Bois Brule River Spring Steelhead

The past is prologue...

I'm not sure which philosopher said that but he must have been a steelheader. I finally got a chance to plug the 2009 spring data into my historical data from the Brule River, so I thought I'd post it.

Click thumbnail for larger image

What you are looking at is a snapshot of the spring 2009 return data vs. the historical flow and return data for spring conditions on the Brule. Let's face it, the North Shore lags the South Shore by a period of time when it comes to steelhead runs, and lots of us can't wait to get a line in the water after a long winter.

Now, keep in mind that this is NOT -repeat NOT- a prediction of when the run is going to occur. It is simply a representation of past flow, run return and ice-out activity. The complex interactions between flow, temperature, photoperiod (length of daylight), year-class strength, recruitment etc. all play a part in the year-to-year fluctuations in the size and actual timing of steelhead returns. Yet having access to past data can give you a good idea as to when to start watching conditions more closely in a given year as annual runs and peaks tend to fall somewhere within the historical period with a few exceptions.

As you can see, 2009 return activity fell largely within the historical averages although the late returns were slightly higher than the historical means. Start, peak and end dates also closely followed the historical model. Again, this tends to hold true much of the time which is why the historical data is helpful.

Couple points regarding the Brule:
Remember that the bulk of the steelhead return to the Brule in fall, then winter over in the stream. This is one reason the Brule fishes well early. Conditions in the upper Brule, namely temperature, can lead to spawning activity as early as mid-March. However the spring-run fish historically tend to peak closer to mid-April as shown. It is therefor not uncommon to find a mix of spawned out as well as fresh fish early on which may lead to some confusion. Don't automatically assume that the run is already winding down just because you get a post-spawn hen shortly after opener, in fact the best is typically yet to come.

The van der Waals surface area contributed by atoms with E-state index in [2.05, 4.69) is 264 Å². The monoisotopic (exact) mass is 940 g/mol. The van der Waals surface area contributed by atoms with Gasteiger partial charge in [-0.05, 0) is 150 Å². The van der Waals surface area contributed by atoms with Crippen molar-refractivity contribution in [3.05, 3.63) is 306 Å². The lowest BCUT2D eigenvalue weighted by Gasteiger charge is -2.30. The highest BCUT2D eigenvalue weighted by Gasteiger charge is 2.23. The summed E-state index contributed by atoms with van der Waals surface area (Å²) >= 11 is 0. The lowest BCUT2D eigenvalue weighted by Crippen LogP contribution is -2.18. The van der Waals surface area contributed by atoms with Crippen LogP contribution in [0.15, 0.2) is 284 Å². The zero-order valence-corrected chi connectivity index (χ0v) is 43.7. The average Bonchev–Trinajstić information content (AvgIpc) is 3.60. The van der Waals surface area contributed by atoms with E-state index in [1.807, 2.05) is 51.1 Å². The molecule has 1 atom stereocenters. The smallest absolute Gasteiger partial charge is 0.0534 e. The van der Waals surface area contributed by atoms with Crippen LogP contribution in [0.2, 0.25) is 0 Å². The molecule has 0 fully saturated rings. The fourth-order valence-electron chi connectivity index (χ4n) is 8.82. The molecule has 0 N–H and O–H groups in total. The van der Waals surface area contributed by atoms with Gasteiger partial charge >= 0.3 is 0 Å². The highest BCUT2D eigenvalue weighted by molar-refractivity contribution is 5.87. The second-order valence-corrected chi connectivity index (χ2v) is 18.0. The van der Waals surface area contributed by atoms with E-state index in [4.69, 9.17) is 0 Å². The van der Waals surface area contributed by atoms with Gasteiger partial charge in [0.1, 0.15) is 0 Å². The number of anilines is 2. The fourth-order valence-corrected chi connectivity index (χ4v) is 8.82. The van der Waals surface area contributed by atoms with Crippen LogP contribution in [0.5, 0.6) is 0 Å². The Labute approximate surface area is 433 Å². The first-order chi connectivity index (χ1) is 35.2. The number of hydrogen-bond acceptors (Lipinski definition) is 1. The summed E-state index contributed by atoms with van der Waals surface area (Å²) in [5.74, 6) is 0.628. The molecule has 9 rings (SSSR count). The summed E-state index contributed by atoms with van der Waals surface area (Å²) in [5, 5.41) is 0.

If you had a thermometer stuck in the lower river, that is to say a point north or downstream of Highway 2, you would be looking for average daily temps to be breaking that magic 40 degree mark any time around the first week in April. Once that happens, spring run activity begins in earnest. Once the average daily stream temps maintain between 40-49 (the temperature at which most return/spawning activity occurs), fishing the back-side of bumps in flow will be your best shot at finding active, fresh-run steelhead.

One thing to watch out for early on the Brule which also occurs on the North Shore:
High daytime air-temperatures and sun in spring are normally a good thing. On days like this, stream temperatures can increase rapidly leading to very active fish. However, when there is still a lot of snowpack, warm days can absolutely kill fishing leaving you scratching your head as to what the heck happened.

On those early-season warm days, increased air-temps and sun lead to increased melting of snowpack and remaining ice. As melt accelerates towards early afternoon, flows increase but stream temps actually decrease due to the addition of near-freezing water into the system. This lowered stream temp changes what the fish are doing. As long as you recognize it soon enough, you can still salvage your day. This is just one reason why it's critical to carry a thermometer.

Given lowered stream temps, you can do several things:
1. Look for slower, deeper holding water out of the main current. Dark bottomed holes are a good bet because they tend to absorb sunshine which can warm surrounding water, and even a 1-2 degree temp change can make the difference. Steelhead will hold in slower water when it's colder in any event due to their metabolism and absent slightly warmer water.
2. You can stream-hop looking for smaller streams that tend to warm more readily. This is a lot more practical on the North Shore where streams are a lot closer together.

Just about 5 weeks and counting!


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